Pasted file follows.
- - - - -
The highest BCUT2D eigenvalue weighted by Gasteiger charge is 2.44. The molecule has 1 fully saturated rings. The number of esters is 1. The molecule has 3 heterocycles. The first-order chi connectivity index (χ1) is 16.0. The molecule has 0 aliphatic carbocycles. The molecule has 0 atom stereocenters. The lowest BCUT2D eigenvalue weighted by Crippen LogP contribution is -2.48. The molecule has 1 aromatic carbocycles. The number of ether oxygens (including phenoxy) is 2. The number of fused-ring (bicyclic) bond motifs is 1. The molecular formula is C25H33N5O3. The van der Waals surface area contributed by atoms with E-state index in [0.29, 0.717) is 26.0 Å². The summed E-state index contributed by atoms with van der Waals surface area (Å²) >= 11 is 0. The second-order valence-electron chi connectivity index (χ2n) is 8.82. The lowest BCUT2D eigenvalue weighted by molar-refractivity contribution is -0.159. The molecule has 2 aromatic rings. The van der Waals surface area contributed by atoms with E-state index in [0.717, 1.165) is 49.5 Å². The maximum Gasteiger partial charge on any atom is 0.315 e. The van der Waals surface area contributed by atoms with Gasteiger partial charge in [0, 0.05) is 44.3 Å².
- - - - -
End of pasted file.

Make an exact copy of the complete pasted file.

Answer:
The highest BCUT2D eigenvalue weighted by Gasteiger charge is 2.44. The molecule has 1 fully saturated rings. The number of esters is 1. The molecule has 3 heterocycles. The first-order chi connectivity index (χ1) is 16.0. The molecule has 0 aliphatic carbocycles. The molecule has 0 atom stereocenters. The lowest BCUT2D eigenvalue weighted by Crippen LogP contribution is -2.48. The molecule has 1 aromatic carbocycles. The number of ether oxygens (including phenoxy) is 2. The number of fused-ring (bicyclic) bond motifs is 1. The molecular formula is C25H33N5O3. The van der Waals surface area contributed by atoms with E-state index in [0.29, 0.717) is 26.0 Å². The summed E-state index contributed by atoms with van der Waals surface area (Å²) >= 11 is 0. The second-order valence-electron chi connectivity index (χ2n) is 8.82. The lowest BCUT2D eigenvalue weighted by molar-refractivity contribution is -0.159. The molecule has 2 aromatic rings. The van der Waals surface area contributed by atoms with E-state index in [0.717, 1.165) is 49.5 Å². The maximum Gasteiger partial charge on any atom is 0.315 e. The van der Waals surface area contributed by atoms with Gasteiger partial charge in [0, 0.05) is 44.3 Å².